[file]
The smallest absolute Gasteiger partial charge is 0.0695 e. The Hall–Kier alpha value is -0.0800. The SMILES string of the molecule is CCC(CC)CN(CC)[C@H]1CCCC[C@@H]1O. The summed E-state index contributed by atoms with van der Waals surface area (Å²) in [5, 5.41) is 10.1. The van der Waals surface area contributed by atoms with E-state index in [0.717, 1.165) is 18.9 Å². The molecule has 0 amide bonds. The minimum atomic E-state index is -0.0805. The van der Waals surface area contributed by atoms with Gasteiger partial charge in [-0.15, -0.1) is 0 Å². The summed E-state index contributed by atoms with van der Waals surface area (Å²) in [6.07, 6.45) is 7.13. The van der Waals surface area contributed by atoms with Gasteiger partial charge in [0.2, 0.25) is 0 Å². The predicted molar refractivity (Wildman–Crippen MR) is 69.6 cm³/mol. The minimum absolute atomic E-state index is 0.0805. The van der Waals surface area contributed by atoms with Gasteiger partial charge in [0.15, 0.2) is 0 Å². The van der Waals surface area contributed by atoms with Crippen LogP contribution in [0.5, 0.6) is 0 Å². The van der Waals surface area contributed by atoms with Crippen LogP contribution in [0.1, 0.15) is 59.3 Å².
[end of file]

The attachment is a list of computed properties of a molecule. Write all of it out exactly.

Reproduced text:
The smallest absolute Gasteiger partial charge is 0.0695 e. The Hall–Kier alpha value is -0.0800. The SMILES string of the molecule is CCC(CC)CN(CC)[C@H]1CCCC[C@@H]1O. The summed E-state index contributed by atoms with van der Waals surface area (Å²) in [5, 5.41) is 10.1. The van der Waals surface area contributed by atoms with E-state index in [0.717, 1.165) is 18.9 Å². The molecule has 0 amide bonds. The minimum atomic E-state index is -0.0805. The van der Waals surface area contributed by atoms with Gasteiger partial charge in [-0.15, -0.1) is 0 Å². The summed E-state index contributed by atoms with van der Waals surface area (Å²) in [6.07, 6.45) is 7.13. The van der Waals surface area contributed by atoms with Gasteiger partial charge in [0.2, 0.25) is 0 Å². The predicted molar refractivity (Wildman–Crippen MR) is 69.6 cm³/mol. The minimum absolute atomic E-state index is 0.0805. The van der Waals surface area contributed by atoms with Gasteiger partial charge in [0.15, 0.2) is 0 Å². The van der Waals surface area contributed by atoms with Crippen LogP contribution in [0.5, 0.6) is 0 Å². The van der Waals surface area contributed by atoms with Crippen LogP contribution in [0.1, 0.15) is 59.3 Å².